Last Sunday we went and put it up.
After some back breaking work on the Kelvin putting a bridge across a ditch * I found I had a spare couple of hours to fish the Kelvin.
I arrived at a spot I have only ever glanced at as I hurried past towards other pools however while I have been out for a run I have spotted some trout rising in the area so decided to give it a bash.
As soon as I arrived at the river side I noticed a few rises, it turned out that they were silver smolts heading out to sea. It took me a further five mins before I located some actual trout in the most tricky of places.
It was a tricky cast upstream and I had to allow my line to lay across some river debris (you can see it on the right hand side of the photo). The debris in this area is pretty bad and the banks are made up of rubble,weird bits of metal pole that stick out the ground, heavily rusted shopping trolleys, invasive plants and broken glass – not nice !
Also because the water was a bit murky I could not see the bottom which was a bit dodgy!
Out of that water I landed two and lost a couple, essentially I just felt their weight and they were gone.
I moved up to the top of the pool and thought it would be a good time to try a nymph on a dropper – it was one of the nymphs that I had been sent the other day (it is now stuck on a tree so a good job he sent me a few) and with the first cast a I was into a lovely rod bender which after a brief tussle was placed back in the water!
It was just where you would expect a bigger trout to take station, right at the top of the pool in between two tongues of water – there was really no mistaking the pull of the dry under the water for anything else. I thought I might have got another trout from the pool however nothing showed up at all.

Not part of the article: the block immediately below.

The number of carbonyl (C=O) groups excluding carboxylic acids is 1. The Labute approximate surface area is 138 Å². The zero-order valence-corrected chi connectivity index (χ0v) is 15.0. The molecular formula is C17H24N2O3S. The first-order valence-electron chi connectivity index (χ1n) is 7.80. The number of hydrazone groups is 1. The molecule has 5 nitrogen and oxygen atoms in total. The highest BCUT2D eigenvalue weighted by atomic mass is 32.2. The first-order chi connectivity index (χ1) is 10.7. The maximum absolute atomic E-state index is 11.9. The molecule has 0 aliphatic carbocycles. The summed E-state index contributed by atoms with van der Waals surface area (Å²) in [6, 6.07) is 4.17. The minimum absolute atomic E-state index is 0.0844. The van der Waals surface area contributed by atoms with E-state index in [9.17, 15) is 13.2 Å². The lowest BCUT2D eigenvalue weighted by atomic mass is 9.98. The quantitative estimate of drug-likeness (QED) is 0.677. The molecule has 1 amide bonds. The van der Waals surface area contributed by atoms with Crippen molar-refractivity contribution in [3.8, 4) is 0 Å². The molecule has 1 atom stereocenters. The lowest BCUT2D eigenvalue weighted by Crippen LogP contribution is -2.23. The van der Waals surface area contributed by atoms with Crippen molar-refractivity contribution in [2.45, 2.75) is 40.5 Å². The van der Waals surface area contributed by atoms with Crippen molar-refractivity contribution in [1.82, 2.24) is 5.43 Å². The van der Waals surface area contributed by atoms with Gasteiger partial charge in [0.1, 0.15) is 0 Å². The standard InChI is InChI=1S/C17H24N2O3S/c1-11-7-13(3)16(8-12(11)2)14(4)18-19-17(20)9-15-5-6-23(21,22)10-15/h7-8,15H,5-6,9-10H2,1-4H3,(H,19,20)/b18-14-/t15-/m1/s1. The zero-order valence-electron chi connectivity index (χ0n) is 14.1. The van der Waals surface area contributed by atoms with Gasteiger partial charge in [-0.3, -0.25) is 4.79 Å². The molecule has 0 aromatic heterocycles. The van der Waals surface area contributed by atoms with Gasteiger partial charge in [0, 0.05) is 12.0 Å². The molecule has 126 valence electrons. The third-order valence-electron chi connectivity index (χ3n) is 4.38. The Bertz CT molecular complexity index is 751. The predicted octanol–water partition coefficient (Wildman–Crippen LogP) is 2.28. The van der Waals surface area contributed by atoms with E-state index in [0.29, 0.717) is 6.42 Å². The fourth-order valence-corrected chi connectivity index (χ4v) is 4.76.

I spent some more time trying to tempt some wily trout with a downstream drift however they were having absolutely none of it with my shenanigans.
I showed the pictures to some teenage girls who couldn’t believe there were fish in the river, they giggled as the touched the camera as if they were touching the fish themselves.
As I wandered under the Kelvin Aqueduct I wondered about the tons of water and stone above my head. The Aqueduct carries the Forth and Clyde Canal over the River Kelvin. It is 400 feet (120 m) long and 70 feet (21 m) high, and when opened in 1790 was Britain’s largest. It is protected as a category A listed building.
Not many people see this view…
At around 3pm(ish) I called it a day, as I wandered back up the path some guy pointed out his drunk girlfriend who was peeing in the bushes – he was holding a bottle of wine and he informed me of the many good pools he had seen on his wander up the river.
I wished him well on his travels.
* That I took photos of.
Look, I have kinda given up on reviewing books (although if someone wants to send me one then I am not saying no) however now that “Trout in Dirty Places” by Theo Pike is out I really want you to buy it.
I received my copy on Friday..
As I flicked through it I realised what I held in my hand – it is a manual of all the rivers that you see on City breaks and wonder whether they have fish in them – now you will know and also where to buy a permit – sweet! Already I have spotted a few rivers I should have fished in the past and will do so in the future when I pass that way again.
I looked at the Kelvin page and wondered just who that hunk of sheer raw manliness was in the photograph, I mean look at the sexy pose, the steely glint behind the shades …
Goodness gracious – IT’S ME!!
Just in case you did not know (I have been bleating on about it for a year) here is the original post when I took Theo to the Kelvin.
Anyway, obviously if you fish the Kelvin you will not buy it for that as you will buy it for the other 49 rivers – obviously useful for long distance lorry drivers and other times folk who are near urban rivers and fancy a spot of action.